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  • Property contract considerations

    There are many different types of property contract considerations. Common ones include:

    Margin scheme

    A margin scheme enables GST to be calculated on a concessional basis. Rules depend on when a property was first purchased.

    You can only apply the margin scheme if the sale of a property is taxable.

    Generally the GST is based on the difference between:

    • the price the you paid for the property when you first purchased it, and
    • the subsequent sale price of the property.

    There must be a written agreement to say the sale of the property is under the margin scheme before the settlement date.

    If you purchase a property where the margin scheme is applied to the sale, you can't claim a GST credit for the GST included in the price.

    If you're charged the full rate of GST when you purchase a property as part of your business, generally you can claim the GST back. However you can’t apply the margin scheme on a subsequent sale.

    Example: How the margin scheme works

    John is registered for GST and purchases a property for $100,000 in January 2018 from a seller not registered for GST.

    He builds a house on the property for $165,000 and holds tax invoices for all the costs. He is entitled to claim GST credits of $15,000 (1/11 of $165,000).

    John sells the house to Peter for $400,000 in September 2018. The margin is calculated at $400,000 − $100,000 = $300,000. Therefore GST under the margin scheme is 1/11 × $300,000 = $27,272.

    Note: Under GST at settlement rules, Peter has an obligation to withhold and pay the GST.

    As Peter is purchasing a property subject to the margin scheme, he withholds and pays 7% of the contract price ($28,000).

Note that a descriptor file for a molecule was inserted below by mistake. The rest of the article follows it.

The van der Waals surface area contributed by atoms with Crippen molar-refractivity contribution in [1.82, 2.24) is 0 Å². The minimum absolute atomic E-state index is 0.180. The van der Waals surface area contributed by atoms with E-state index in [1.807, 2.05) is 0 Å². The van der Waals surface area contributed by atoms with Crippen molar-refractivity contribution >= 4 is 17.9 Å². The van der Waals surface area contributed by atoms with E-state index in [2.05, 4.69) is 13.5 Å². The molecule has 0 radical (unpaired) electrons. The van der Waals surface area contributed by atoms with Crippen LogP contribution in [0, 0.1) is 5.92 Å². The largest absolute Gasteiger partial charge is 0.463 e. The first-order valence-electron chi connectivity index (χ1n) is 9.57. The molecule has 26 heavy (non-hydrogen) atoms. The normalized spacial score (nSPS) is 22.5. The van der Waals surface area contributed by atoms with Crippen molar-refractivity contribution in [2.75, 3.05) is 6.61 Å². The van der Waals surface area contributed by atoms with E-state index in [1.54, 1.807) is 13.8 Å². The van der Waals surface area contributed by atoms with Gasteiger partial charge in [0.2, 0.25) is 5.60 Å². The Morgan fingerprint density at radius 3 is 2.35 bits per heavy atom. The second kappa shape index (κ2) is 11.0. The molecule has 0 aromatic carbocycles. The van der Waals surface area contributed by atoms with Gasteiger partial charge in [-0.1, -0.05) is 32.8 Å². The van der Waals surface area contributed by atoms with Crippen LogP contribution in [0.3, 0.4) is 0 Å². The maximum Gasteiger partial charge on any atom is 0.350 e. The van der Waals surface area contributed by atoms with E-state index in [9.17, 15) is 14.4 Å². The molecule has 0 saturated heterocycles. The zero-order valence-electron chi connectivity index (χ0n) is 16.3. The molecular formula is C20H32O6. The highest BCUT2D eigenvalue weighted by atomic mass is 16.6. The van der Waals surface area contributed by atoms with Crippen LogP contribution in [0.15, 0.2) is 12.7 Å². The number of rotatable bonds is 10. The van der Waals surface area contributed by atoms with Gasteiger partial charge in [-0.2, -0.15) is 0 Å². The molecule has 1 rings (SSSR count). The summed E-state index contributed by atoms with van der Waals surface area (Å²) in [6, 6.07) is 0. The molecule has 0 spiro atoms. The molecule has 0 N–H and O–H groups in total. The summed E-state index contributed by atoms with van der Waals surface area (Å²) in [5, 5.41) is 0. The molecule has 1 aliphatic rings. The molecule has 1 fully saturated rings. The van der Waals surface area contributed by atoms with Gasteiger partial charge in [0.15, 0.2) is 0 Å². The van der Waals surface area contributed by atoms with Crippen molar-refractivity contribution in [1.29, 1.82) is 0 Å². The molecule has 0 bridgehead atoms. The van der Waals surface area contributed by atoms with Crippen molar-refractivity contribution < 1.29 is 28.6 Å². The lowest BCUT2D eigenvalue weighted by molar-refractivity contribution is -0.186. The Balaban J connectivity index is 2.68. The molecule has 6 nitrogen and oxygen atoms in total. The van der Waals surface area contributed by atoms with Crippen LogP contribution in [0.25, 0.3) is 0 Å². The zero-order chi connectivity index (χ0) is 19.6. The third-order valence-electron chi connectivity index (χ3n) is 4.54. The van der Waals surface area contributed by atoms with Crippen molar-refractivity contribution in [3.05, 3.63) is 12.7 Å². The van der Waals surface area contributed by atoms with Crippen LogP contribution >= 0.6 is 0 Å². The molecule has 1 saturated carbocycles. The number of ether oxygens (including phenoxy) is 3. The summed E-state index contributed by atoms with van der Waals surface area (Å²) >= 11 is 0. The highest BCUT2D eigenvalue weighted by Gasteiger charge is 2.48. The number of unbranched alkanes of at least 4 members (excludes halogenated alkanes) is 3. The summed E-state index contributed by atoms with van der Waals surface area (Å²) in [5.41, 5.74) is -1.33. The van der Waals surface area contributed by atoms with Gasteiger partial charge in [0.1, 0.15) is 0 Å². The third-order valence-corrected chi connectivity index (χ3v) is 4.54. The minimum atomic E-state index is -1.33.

John still has to report the sale of the property on his September BAS, including the GST of $27,272. The withheld credit is offset against this amount, and John receives a refund of $728. 

    John's purchase and GST payable

    Supplier

    Purchaser

    Land purchased for $100,000

    n/a

    House built $165,000

    n/a

    GST credits claimed $15000 (1/11 of $165,000)

    n/a

    New property sold $400,000

    $400,000

    Margin is calculated at $400,000 − $100,000 = $300,000

    Margin 7%

    Lodge BAS (Label 1A Total sales) $27,272 (1/11 × $300,000)

    n/a

    GST property credit $728 ($28,000 − $27,272)

    GST payable $28,000

     

    End of example

    Multiple supplies in one contract

    There are contracts that include multiple supplies (for example, new residential premises and commercial premises) of different kinds. This is where each supply hasn't been allocated a particular portion of the total contract price.

    In this situation a supplier needs to determine a reasonable apportionment of the contract price that applies to the withholding obligation.

    If it's not practical to apportion the price, the withholding amount should be based on the total price for the supply.

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      Last modified: 09 Oct 2019QC 55431